ARE WE WRONG ABOUT THE TRUE IMPACT OF US INTEREST RATES ON EMERGING AND FRONTIER MARKETS?
In our previous Smart Chart, we explored the different performance cycles of emerging and frontier markets vs developed markets.
While we were researching this we found something that goes against the conventional instinct that reigns on global markets: When US interest rates rise, investors typically have a knee-jerk reaction to rush out of emerging and frontier markets.
The reigning rationale goes something like this: “…why should investors seek out risky markets when they can earn more interest income in US treasuries? In addition, higher US$ interest rates will make it more difficult for emerging and frontier markets to service their debt…”
It happened again in 2018. When the market was convinced that US interest rates were on the way up, it abruptly reversed the emerging and frontier markets rally in the beginning of the year.
But when you look at the data, it turns out that there is a directional correlation that goes against this common heuristic.
So what could possibly explain this?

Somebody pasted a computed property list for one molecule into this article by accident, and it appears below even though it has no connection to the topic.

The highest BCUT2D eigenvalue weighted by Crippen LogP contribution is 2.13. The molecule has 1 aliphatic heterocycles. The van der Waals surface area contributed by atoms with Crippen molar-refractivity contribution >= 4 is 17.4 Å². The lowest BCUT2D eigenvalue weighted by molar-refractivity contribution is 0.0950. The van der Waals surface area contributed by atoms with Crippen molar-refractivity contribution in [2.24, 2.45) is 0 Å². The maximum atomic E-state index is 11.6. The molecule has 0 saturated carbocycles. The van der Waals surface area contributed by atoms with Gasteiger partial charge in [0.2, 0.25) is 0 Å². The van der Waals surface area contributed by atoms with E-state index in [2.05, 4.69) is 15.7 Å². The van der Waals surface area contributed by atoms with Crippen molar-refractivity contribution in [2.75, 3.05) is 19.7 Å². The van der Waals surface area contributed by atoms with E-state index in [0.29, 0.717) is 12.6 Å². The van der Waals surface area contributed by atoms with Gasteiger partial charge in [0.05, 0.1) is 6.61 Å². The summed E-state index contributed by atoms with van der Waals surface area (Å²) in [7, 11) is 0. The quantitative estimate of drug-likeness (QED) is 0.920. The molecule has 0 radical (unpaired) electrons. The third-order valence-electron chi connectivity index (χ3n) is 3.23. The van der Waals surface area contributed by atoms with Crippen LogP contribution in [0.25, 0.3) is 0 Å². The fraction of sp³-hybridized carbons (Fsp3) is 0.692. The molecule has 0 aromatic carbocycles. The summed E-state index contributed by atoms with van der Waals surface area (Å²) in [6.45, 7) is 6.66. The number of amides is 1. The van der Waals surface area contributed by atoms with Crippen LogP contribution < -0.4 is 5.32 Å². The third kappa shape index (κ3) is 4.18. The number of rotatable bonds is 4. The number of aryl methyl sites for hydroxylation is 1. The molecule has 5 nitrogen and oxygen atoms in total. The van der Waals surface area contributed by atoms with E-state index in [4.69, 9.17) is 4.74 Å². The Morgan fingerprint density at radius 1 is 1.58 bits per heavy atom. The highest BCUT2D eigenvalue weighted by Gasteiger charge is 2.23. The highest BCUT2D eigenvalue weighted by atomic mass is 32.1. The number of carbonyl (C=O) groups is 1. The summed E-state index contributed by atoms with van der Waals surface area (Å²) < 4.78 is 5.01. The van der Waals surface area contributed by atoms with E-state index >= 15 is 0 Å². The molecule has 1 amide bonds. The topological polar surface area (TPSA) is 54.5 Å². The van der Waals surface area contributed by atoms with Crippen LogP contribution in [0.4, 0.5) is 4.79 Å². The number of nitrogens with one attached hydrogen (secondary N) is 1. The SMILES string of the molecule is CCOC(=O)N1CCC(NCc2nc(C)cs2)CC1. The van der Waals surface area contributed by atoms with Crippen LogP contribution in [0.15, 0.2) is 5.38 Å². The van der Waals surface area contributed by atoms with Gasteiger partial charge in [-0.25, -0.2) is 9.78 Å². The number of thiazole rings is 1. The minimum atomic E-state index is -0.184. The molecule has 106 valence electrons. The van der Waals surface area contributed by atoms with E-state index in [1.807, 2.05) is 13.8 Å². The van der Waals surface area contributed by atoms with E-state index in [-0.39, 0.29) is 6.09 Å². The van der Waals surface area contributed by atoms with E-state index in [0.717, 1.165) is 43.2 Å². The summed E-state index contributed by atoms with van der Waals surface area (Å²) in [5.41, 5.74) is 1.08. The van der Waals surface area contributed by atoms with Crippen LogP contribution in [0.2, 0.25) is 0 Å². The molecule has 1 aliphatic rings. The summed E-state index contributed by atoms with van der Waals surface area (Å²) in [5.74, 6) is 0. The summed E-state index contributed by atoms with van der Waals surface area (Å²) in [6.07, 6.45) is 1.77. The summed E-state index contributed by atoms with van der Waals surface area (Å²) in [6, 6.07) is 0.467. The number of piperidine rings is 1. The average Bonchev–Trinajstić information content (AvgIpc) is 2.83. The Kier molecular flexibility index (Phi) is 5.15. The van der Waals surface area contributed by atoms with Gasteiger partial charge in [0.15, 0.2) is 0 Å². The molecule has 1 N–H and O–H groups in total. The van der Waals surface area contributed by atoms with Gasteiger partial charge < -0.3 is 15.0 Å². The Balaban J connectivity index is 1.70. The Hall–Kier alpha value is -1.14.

The truth is that we don’t entirely know the answer, but we believe that it could come as a result of the following:
When interest rates are higher, institutional investors - who are mainly invested in fixed income - receive higher income, which increases their risk budget. This in turn finds its way into more ‘risky’ asset classes such as emerging and frontier markets.
While this is not a hard conclusion, to us it seems like the most logical way to make sense of this positive correlation.
Earlier on, we mentioned the fear about emerging and frontier markets facing difficulties to service their debt burdens. We believe this is yet another myth. We will explore this in more detail in our next smart chart…
If you have an opinion about this, please feel free to post it in the comments below.